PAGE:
Multiple myeloma is largely incurable, despite development of therapies that target myeloma cell-intrinsic pathways. Disease relapse is thought to originate from dormant myeloma cells, localized in specialized niches, which resist therapy and repopulate the tumour. However, little is known about the niche, and how it exerts cell-extrinsic control over myeloma cell dormancy and reactivation. In this study, we track individual myeloma cells by intravital imaging as they colonize the endosteal niche, enter a dormant state and subsequently become activated to form colonies. We demonstrate that dormancy is a reversible state that is switched 'on' by engagement with bone-lining cells or osteoblasts, and switched 'off' by osteoclasts remodelling the endosteal niche. Dormant myeloma cells are resistant to chemotherapy that targets dividing cells. The demonstration that the endosteal niche is pivotal in controlling myeloma cell dormancy highlights the potential for targeting cell-extrinsic mechanisms to overcome cell-intrinsic drug resistance and prevent disease relapse.
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http://dx.doi.org/10.1038/ncomms9983DOI Listing
http://www.ncbi.nlm.nih.gov/pmc/articles/PMC4686867PMC
December 2015

Macrophages: Their Emerging Roles in Bone.

J Bone Miner Res 2015 Dec;30(12):2140-9

Department of Periodontics and Oral Medicine, University of Michigan School of Dentistry, Ann Arbor, MI, USA.

Macrophages are present in nearly all tissues and are critical for development, homeostasis, and regeneration. Resident tissue macrophages of bone, termed osteal macrophages, are recently classified myeloid cells that are distinct from osteoclasts. Osteal macrophages are located immediately adjacent to osteoblasts, regulate bone formation, and play diverse roles in skeletal homeostasis. Genetic or pharmacological modulation of macrophages in vivo results in significant bone phenotypes, and these phenotypes depend on which macrophage subsets are altered. Macrophages are also key mediators of osseous wound healing and fracture repair, with distinct roles at various stages of the repair process. A central function of macrophages is their phagocytic ability. Each day, billions of cells die in the body and efferocytosis (phagocytosis of apoptotic cells) is a critical process in both clearing dead cells and recruitment of replacement progenitor cells to maintain homeostasis. Recent data suggest a role for efferocytosis in bone biology and these new mechanisms are outlined. Finally, although macrophages have an established role in primary tumors, emerging evidence suggests that macrophages in bone support cancers which preferentially metastasize to the skeleton. Collectively, this developing area of osteoimmunology raises new questions and promises to provide novel insights into pathophysiologic conditions as well as therapeutic and regenerative approaches vital for skeletal health.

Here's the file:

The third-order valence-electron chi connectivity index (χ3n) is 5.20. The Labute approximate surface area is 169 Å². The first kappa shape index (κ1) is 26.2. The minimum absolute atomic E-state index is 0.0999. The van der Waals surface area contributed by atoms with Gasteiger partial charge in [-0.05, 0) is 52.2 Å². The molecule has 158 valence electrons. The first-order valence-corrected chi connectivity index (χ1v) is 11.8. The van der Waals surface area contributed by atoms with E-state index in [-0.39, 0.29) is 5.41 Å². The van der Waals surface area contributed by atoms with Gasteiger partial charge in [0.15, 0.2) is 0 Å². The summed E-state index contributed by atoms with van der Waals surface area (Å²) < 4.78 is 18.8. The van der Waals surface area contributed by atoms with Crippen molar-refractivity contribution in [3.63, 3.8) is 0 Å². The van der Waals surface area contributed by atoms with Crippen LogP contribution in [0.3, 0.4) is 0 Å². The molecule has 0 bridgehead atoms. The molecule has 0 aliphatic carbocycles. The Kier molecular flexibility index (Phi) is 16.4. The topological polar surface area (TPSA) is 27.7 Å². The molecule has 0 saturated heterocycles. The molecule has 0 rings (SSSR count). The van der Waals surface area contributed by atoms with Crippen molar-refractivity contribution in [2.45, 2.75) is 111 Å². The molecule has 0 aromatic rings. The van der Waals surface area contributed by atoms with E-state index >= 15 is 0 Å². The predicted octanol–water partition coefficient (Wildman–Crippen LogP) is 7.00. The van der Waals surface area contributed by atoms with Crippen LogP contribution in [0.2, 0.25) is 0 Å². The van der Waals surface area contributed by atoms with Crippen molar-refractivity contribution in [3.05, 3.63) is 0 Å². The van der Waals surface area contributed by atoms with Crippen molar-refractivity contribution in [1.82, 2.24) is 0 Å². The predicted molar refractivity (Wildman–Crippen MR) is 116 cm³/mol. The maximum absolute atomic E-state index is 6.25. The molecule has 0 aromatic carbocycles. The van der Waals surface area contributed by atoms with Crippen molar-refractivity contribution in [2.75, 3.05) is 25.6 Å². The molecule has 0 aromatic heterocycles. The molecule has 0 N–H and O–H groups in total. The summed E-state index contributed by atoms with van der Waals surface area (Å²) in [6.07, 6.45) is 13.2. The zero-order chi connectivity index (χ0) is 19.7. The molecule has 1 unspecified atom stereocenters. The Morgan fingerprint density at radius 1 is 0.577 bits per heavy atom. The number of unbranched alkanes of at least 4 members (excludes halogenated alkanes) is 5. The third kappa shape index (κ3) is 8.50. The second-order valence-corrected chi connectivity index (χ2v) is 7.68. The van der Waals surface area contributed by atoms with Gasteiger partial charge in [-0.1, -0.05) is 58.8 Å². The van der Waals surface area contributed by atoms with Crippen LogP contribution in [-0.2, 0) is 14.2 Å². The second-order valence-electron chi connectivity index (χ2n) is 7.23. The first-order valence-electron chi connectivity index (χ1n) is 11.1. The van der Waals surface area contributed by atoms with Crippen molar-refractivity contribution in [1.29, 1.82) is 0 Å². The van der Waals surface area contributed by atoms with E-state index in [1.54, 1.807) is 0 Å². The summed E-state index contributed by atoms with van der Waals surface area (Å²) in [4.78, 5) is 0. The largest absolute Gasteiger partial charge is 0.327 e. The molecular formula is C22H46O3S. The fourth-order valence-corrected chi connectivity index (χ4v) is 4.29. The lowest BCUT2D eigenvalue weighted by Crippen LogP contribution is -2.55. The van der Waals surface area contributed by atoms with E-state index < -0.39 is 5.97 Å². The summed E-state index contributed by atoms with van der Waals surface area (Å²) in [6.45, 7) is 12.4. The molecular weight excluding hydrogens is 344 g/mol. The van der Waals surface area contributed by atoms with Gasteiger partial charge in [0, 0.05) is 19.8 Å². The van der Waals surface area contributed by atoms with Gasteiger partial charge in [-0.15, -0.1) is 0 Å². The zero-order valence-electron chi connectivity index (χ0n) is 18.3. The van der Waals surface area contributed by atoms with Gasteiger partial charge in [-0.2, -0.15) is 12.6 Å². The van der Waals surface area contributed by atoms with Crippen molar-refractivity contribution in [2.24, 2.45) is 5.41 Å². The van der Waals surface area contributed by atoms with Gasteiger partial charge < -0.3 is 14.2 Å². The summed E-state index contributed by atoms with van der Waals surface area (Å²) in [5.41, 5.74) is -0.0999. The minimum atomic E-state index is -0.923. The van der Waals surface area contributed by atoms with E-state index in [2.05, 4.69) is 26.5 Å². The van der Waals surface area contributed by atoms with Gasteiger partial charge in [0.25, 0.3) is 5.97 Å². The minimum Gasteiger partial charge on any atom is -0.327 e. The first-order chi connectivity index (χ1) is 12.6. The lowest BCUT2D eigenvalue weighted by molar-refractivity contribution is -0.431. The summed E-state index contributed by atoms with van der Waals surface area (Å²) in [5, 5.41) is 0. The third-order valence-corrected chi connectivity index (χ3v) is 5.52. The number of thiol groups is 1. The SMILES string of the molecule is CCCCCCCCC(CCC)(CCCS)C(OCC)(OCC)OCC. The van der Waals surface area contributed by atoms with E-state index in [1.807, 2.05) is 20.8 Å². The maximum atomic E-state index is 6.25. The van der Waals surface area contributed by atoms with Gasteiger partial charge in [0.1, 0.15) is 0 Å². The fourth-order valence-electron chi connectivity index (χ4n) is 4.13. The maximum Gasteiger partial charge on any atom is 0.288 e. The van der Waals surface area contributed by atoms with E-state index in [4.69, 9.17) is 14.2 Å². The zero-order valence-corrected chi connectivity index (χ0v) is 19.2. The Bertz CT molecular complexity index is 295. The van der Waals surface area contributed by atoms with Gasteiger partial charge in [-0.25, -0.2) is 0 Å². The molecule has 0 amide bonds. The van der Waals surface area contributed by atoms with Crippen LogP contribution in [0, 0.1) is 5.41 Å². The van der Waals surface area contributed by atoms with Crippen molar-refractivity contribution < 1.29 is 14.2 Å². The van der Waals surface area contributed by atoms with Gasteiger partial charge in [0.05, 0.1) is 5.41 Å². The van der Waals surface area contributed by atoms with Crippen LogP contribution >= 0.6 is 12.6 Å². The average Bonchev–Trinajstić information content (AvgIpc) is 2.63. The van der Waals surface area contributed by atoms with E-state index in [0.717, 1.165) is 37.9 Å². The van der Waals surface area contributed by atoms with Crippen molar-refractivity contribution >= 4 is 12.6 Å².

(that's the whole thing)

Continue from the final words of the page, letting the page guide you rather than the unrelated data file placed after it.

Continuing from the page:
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http://dx.doi.org/10.1002/jbmr.2735DOI Listing
http://www.ncbi.nlm.nih.gov/pmc/articles/PMC4876707PMC
December 2015

Intrauterine Bone Marrow Transplantation in Osteogenesis Imperfecta Mice Yields Donor Osteoclasts and Osteomacs but Not Osteoblasts.

Stem Cell Reports 2015 Nov 29;5(5):682-689. Epub 2015 Oct 29.

UQ Centre for Clinical Research, The University of Queensland, Herston, QLD 4029, Australia; Royal Brisbane and Women's Hospital, Centre for Advanced Prenatal Care, Herston, QLD 4029, Australia.

In this article, Millard and colleagues show that intrauterine bone marrow transplantation in the oim/oim mouse model of osteogenesis imperfecta yields hematopoietic microchimerism in the absence of donor osteopoiesis or phenotypic improvement. Bone-associated donor cells were not bone-forming osteoblasts, but osteoclasts (bone resorbing cells of the hematopoietic lineage) and osteal macrophages (bone regulatory cells of the hematopoietic lineage).